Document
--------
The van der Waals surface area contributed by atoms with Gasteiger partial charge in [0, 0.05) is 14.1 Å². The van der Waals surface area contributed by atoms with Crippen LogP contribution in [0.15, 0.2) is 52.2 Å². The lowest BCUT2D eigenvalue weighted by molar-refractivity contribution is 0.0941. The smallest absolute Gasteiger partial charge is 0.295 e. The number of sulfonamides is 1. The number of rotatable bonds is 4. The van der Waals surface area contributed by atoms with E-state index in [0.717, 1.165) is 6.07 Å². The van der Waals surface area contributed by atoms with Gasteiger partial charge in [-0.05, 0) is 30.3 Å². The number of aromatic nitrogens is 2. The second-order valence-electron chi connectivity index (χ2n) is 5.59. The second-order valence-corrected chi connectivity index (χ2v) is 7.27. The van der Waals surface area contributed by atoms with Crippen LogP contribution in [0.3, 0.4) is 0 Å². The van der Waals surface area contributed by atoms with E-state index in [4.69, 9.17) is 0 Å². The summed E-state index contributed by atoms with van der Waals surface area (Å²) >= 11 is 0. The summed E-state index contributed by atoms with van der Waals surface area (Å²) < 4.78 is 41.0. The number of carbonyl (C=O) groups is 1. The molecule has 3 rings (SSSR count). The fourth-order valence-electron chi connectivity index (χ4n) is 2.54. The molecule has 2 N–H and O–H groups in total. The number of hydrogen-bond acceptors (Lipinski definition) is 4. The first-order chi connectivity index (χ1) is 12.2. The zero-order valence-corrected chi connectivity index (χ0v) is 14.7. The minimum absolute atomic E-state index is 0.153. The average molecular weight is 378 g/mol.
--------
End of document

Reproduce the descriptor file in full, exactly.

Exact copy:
The van der Waals surface area contributed by atoms with Gasteiger partial charge in [0, 0.05) is 14.1 Å². The van der Waals surface area contributed by atoms with Crippen LogP contribution in [0.15, 0.2) is 52.2 Å². The lowest BCUT2D eigenvalue weighted by molar-refractivity contribution is 0.0941. The smallest absolute Gasteiger partial charge is 0.295 e. The number of sulfonamides is 1. The number of rotatable bonds is 4. The van der Waals surface area contributed by atoms with E-state index in [0.717, 1.165) is 6.07 Å². The van der Waals surface area contributed by atoms with Gasteiger partial charge in [-0.05, 0) is 30.3 Å². The number of aromatic nitrogens is 2. The second-order valence-electron chi connectivity index (χ2n) is 5.59. The second-order valence-corrected chi connectivity index (χ2v) is 7.27. The van der Waals surface area contributed by atoms with Crippen LogP contribution in [0.3, 0.4) is 0 Å². The van der Waals surface area contributed by atoms with E-state index in [4.69, 9.17) is 0 Å². The summed E-state index contributed by atoms with van der Waals surface area (Å²) >= 11 is 0. The summed E-state index contributed by atoms with van der Waals surface area (Å²) < 4.78 is 41.0. The number of carbonyl (C=O) groups is 1. The molecule has 3 rings (SSSR count). The fourth-order valence-electron chi connectivity index (χ4n) is 2.54. The molecule has 2 N–H and O–H groups in total. The number of hydrogen-bond acceptors (Lipinski definition) is 4. The first-order chi connectivity index (χ1) is 12.2. The zero-order valence-corrected chi connectivity index (χ0v) is 14.7. The minimum absolute atomic E-state index is 0.153. The average molecular weight is 378 g/mol.